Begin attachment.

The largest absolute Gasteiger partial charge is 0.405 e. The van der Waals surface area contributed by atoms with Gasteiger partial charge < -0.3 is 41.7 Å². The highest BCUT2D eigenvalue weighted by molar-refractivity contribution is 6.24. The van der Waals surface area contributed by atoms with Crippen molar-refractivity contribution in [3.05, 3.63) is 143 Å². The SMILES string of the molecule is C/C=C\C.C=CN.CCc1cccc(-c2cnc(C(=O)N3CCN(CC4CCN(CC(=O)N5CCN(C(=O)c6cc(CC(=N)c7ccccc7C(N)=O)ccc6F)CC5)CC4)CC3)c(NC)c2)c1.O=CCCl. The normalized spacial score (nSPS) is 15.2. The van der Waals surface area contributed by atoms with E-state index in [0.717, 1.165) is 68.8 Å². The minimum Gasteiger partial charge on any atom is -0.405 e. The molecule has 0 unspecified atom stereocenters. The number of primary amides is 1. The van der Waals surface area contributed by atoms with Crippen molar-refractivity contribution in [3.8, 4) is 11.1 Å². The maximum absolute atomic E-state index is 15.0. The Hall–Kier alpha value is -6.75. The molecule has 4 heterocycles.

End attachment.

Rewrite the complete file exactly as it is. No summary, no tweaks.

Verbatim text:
The largest absolute Gasteiger partial charge is 0.405 e. The van der Waals surface area contributed by atoms with Gasteiger partial charge < -0.3 is 41.7 Å². The highest BCUT2D eigenvalue weighted by molar-refractivity contribution is 6.24. The van der Waals surface area contributed by atoms with Crippen molar-refractivity contribution in [3.05, 3.63) is 143 Å². The SMILES string of the molecule is C/C=C\C.C=CN.CCc1cccc(-c2cnc(C(=O)N3CCN(CC4CCN(CC(=O)N5CCN(C(=O)c6cc(CC(=N)c7ccccc7C(N)=O)ccc6F)CC5)CC4)CC3)c(NC)c2)c1.O=CCCl. The normalized spacial score (nSPS) is 15.2. The van der Waals surface area contributed by atoms with E-state index in [0.717, 1.165) is 68.8 Å². The minimum Gasteiger partial charge on any atom is -0.405 e. The molecule has 0 unspecified atom stereocenters. The number of primary amides is 1. The van der Waals surface area contributed by atoms with Crippen molar-refractivity contribution in [3.8, 4) is 11.1 Å². The maximum absolute atomic E-state index is 15.0. The Hall–Kier alpha value is -6.75. The molecule has 4 heterocycles.